As we traveled for the next week I was also to learn that showers are hard to come by (I didn’t shower for 6 whole days!) but when they do come every drop is magical.  So magical that you don’t mind that you are paying a quarter a minute for that magic.  I learned that I could shower head to toe and shave in 5 minutes or if you prefer,  $1.25 worth of water.  I learned that you quickly stop noticing body odor and feet smells and that hairy legs are nothing to fret about.  I started learning that my beauty is far deeper than my surface and mirror image.  I am (we are) beautiful because we have fun in the face of adversity and we see life as one giant adventure and we become masters of our destiny.  We spend our moments seeing, being, laughing, crying, and most of all accepting one another.

Unexpected blip # one million and ten was discovering that everything breaks in an RV of 6 people and a  dog.  Water pipes started leaking, roofs dripped when it rained, fans whirred loudly, metal blinds started falling down, cupboards stopped closing, doors stopped opening, handles didn’t want to turn, panel doors popped open and stayed open, automatic steps decided they were never going back in place, radios flashed blue lights at you all night, , and even though everything once had a place,  a few dirt roads later and bump bump bump they’ve all collided into a chaotic mess.
We also learned that gas is expensive, it’s easy to hit a parked car, and hugging the shoulder gets you pulled over in Kansas.
We quickly got the hang of things making up their own rules of engagement and adjusted accordingly.  We found that it was all laughable and that we were having fun in spite of malfunctions and breakdowns.
The boys named our RV Shadow Cruiser in memory of their beloved wiener dog that died last year.  And cruise we did.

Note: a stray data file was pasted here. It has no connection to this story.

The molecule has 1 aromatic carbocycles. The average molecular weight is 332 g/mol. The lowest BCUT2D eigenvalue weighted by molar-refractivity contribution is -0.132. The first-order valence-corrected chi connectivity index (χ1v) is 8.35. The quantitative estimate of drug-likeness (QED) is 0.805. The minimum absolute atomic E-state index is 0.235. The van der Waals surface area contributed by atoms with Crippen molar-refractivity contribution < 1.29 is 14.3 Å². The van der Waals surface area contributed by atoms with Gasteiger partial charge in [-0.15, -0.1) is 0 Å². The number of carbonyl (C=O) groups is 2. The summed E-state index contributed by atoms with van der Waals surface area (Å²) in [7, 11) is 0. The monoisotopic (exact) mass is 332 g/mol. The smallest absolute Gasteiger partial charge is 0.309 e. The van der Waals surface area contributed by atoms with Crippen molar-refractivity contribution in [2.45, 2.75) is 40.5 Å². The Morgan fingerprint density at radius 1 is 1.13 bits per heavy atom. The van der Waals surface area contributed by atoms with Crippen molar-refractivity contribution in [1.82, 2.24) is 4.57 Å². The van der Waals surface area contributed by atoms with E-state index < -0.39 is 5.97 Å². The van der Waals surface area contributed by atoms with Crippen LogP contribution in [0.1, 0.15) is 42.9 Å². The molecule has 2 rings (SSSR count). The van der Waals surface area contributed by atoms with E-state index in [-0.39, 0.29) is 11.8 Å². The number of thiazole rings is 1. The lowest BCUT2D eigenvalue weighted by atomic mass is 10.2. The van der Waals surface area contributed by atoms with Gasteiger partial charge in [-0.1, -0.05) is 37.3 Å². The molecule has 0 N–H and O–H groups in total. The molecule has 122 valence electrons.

We spent two nights in the Grand Canyon and were absolutely delighted at how easy it was to pull up and find a great camping spot.  We had perfect days, nice cool evenings, clean facilities, and even a shuttle stop right outside the campground that took us up and down the south rim of the Canyon.  On this trip we took our first stab at homeschooling and were happy to find that as we had suspected nature provides the perfect classroom for four eager and rambunctious boys.  Besides taking in all they could about the canyon, geological formations, and wildlife they also spent time earning their ranger badges and drawing artistic impressions of the canyon.  We were definitely off to a near perfect beginning.  There wasn’t a single RV dysfunction that could steal these moments from us.

Adam had this wish of riding all of the rides listed in Bicycling Magazine’s 50 best rides.  One ride in each state.  If you haven’t figured it out yet Adam often dreams bigger than reality.  So his request was to head to Moab, Utah after the Grand Canyon.  As we were driving to Moab I kept looking at pictures of Moab and I repeatedly had this nagging thought, “Geez, it looks really hot in that part of Utah.”  I finally decided it would be wise to look up the weather report and found that it was to be 100 degrees in Moab and kindly requested that we change destinations.  Although bummed Adam agreed that we had had enough of 100 degree temps so we immediately changed direction and headed to Colorado.  With a quick stop at the four corners, the nation’s lamest tourist trap, and with me at the wheel of the RV for the first time we safely arrived somewhere near Durango, CO.  Having arrived really late at night we didn’t have any idea what beauty we would wake up to.  Upon sunrise we were pleasantly surprised to see that we were parked up against a pristine Colorado lake with a nice, cool, breezy morning.  The boys spent the morning hiking around the lake and some of them took advantage of a rare opportunity to skinny dip.  I could look all the way across that lake and see little pale nudies gleaming in that glorious morning sun.  Our goal was to be in Ouray, CO in time for a children’s symphony being put on by the local opera house.  Adam drove the million dollar highway in to Ouray and I held my breath the entire way as it seemed the edge of the mountain was just a small nudge away.  The RV quickly taught us both that we are indeed grown ups and even grown up enough to handle a very large vehicle on crazy tight curves and high speeds.